As COVID-19 began to ravage the world economy and obliterate jobs, the panicked pleas for financial assistance from FIU students poured into FIU Business. In one heart-wrenching story after another, students told administrators what happens when you lose your job and have no safety net.
They talked about being on the verge of eviction with nowhere to turn. They described anxiety attacks, and they despaired about disabled family members they struggled to help. They confessed their worries about where they would find their next meal. They wondered aloud how, without money for tuition or even basic necessities, they could avoid dropping out of school just short of the finish line.
FIU Business students have been hit particularly hard. Many of them support themselves by working in the hospitality and retail industries. In the first week of the shutdown alone, 27 of the 45 students in one FIU Business class lost their jobs. As the pandemic moved on, not only was federal student assistance, provided through the CARES Act passed in March, quickly exhausted, it also left out fully online and international students.
Recognizing that the ability of its students to graduate was in real danger, FIU Business resolved to expand the mission of the Dean's Destination Fund, originally created to assist students who needed a little extra financial help to graduate in four years. The goal was simple: get money into the hands of students so they could graduate instead of being forced to drop out of school.
The college reached out to FIU Business alumni, other college supporters and the wider business community to pitch in during this hour of need. FIU Business also redirected $25,000 from its general operating budget to support the fund. As a result, FIU Business students received well over $100,000 in emergency help, ranging from grants of $500 to $2,000 each, through the fall.
Mario Trueba (MBA '87) and his wife Susana, both active FIU alumni, were among those who sprang into action after learning about the fund. With countless lives so quickly upended, they knew immediately that they wanted to contribute.
"COVID-19 has whacked many plans of people across the world, including students," said Trueba, Regional President, South Florida, IBERIABANK and a member of the Dean's Council. "You have folks struggling to make ends meet and struggling to decide whether they can continue on with their undergraduate education."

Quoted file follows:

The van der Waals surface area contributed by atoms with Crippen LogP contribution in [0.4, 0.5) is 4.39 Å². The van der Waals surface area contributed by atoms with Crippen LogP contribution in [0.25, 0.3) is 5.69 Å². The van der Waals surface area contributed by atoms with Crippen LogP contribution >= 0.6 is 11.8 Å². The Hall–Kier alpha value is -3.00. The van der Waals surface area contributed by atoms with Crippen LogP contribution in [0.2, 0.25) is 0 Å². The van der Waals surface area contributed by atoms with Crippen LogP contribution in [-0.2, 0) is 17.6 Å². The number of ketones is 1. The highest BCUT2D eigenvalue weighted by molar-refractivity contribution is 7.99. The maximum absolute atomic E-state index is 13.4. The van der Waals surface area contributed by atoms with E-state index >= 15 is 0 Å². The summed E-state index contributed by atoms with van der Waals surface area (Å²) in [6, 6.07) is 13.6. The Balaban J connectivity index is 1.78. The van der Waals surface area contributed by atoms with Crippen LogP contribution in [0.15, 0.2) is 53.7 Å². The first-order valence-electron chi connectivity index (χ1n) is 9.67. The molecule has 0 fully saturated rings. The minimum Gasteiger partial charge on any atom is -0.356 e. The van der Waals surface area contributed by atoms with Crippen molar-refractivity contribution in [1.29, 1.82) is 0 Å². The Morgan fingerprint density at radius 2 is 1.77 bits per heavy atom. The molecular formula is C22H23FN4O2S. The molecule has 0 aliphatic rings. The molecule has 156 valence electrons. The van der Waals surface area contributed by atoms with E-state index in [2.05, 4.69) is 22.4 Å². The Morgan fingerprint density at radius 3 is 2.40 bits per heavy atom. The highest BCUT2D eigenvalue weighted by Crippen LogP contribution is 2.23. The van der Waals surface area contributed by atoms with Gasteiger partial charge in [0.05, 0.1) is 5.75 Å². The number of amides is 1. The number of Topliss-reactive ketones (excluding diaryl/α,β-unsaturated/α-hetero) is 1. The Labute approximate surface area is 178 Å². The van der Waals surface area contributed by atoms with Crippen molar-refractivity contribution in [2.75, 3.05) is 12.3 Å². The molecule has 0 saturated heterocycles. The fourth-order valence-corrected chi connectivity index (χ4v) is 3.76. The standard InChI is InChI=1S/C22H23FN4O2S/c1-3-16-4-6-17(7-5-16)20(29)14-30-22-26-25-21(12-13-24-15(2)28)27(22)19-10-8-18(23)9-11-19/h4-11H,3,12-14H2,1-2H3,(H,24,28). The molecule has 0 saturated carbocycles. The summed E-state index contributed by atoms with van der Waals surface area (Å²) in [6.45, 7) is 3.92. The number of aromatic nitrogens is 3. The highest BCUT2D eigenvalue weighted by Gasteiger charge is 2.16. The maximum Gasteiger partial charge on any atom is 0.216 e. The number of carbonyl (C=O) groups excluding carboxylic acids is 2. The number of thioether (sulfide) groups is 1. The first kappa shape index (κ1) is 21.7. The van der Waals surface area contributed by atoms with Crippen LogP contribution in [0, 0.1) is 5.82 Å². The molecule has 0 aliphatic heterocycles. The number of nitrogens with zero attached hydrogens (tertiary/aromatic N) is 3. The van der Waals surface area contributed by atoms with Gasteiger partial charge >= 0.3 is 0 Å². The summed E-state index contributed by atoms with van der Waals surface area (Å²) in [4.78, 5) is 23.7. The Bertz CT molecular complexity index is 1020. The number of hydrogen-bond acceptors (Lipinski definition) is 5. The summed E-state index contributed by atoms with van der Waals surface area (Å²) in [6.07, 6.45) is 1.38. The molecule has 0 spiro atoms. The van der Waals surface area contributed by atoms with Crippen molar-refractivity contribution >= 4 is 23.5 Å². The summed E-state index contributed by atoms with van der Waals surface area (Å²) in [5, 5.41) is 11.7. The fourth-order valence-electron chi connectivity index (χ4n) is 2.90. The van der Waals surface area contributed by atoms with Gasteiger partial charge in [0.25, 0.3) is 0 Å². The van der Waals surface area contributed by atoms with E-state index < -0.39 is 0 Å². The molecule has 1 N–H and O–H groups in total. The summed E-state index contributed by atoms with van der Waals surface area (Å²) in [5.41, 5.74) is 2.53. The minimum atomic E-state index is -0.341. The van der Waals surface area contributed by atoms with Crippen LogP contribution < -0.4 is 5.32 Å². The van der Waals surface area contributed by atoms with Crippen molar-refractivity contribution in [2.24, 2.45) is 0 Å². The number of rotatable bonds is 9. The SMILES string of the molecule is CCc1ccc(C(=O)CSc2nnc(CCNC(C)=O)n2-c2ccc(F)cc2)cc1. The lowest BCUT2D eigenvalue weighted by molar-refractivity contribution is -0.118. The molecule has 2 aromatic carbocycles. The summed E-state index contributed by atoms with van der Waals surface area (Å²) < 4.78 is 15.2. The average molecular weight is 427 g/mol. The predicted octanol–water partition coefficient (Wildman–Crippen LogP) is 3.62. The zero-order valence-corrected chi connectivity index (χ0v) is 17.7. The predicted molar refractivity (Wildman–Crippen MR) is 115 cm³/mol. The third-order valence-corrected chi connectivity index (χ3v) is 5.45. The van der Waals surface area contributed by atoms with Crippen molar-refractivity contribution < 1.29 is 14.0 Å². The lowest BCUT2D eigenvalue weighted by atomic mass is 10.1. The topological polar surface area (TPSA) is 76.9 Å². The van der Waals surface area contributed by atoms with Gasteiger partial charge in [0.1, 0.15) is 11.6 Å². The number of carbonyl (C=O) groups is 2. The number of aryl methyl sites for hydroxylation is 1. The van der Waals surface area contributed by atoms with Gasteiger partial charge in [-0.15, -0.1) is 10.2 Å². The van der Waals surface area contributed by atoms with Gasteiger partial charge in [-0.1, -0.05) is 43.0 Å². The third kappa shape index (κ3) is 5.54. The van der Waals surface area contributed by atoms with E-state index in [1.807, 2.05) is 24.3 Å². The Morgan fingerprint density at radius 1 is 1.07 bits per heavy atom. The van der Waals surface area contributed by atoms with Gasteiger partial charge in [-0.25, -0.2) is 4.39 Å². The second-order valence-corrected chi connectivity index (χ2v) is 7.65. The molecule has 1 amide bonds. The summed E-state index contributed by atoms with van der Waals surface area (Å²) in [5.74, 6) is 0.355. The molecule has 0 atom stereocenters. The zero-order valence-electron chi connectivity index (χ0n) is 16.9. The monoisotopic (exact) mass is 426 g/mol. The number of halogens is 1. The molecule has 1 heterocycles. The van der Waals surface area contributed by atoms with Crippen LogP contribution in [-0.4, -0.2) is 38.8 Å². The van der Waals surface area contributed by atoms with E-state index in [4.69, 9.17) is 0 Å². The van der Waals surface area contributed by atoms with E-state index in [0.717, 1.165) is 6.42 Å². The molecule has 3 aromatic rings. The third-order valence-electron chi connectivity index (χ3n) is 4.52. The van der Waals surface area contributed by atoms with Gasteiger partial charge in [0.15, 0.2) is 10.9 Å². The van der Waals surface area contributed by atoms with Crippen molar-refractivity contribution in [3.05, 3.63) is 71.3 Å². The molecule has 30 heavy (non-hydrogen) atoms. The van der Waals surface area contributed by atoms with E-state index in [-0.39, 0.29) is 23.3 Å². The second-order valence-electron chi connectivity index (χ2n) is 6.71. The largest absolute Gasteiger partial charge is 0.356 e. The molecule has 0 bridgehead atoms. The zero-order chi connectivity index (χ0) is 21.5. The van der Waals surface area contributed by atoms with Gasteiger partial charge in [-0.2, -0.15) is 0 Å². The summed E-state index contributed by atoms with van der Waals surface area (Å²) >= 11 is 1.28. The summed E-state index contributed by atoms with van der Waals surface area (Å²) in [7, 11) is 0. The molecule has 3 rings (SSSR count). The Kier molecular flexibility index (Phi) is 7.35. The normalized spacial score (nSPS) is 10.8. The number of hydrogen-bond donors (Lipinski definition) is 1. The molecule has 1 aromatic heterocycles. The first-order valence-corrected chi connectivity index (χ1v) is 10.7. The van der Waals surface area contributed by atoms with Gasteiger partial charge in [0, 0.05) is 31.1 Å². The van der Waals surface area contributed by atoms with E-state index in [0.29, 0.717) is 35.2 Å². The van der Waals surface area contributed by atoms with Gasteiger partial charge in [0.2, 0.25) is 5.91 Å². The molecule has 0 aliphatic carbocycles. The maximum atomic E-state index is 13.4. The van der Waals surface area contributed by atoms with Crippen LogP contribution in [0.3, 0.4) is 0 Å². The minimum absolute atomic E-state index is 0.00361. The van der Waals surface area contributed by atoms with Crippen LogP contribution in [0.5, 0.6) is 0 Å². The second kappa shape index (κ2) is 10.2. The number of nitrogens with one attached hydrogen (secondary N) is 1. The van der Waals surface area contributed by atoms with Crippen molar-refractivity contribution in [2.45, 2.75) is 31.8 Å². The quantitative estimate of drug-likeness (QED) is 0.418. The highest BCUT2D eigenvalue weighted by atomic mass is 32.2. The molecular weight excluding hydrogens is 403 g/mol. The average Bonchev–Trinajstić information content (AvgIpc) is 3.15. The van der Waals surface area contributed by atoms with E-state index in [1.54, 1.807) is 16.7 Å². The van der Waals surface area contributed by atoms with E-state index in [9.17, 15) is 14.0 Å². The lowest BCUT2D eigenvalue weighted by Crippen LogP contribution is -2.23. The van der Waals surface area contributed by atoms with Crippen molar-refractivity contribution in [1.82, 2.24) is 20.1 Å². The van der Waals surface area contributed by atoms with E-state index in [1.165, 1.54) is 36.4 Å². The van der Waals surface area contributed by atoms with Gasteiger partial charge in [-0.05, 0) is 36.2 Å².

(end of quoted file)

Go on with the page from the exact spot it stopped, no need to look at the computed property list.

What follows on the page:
The Truebas saw their participation in the fund as an easy choice, given the circumstances. "This is nothing too commendable," he said. "It helps deserving students. We are just trying to help folks attend a place that really helped both of us."
Gloria Romero Roses (BBA '92) also donated to the Dean's Destination Fund, motivated to help by her own experience trying to make ends meet as an undergraduate FIU student.
"I know firsthand the challenges that many first generation students encounter as they journey to scale the ladder of success. When I heard there is very specific programming in place to help them, I felt it was my duty."
Gloria Romero Roses (BBA '92) Principal, NEXUS
"I remember working my way through college and, frankly, living paycheck to paycheck," said Romero Roses, a real estate investor. "If my car broke down or if I had a bad cold and needed a prescription or had to see a doctor and pay out of pocket, all those things set me back and potentially derailed my tuition payment or buying books for the semester. I know firsthand the challenges that many firstgeneration students encounter as they journey to scale the ladder of success. When I heard there is very specific programming in place to help them, I felt it was my duty."
COVID-19, she said, makes it all the more challenging for students to pull themselves up by the bootstraps and solve their problems. "We shouldn't penalize them for factors beyond their control as a result of a worldwide pandemic," she said. "We should look beyond the rhetoric of personal responsibility and government overreach, and we should just focus on what many of us have lived firsthand. These students are coming from disadvantaged backgrounds and working really hard to achieve the American dream."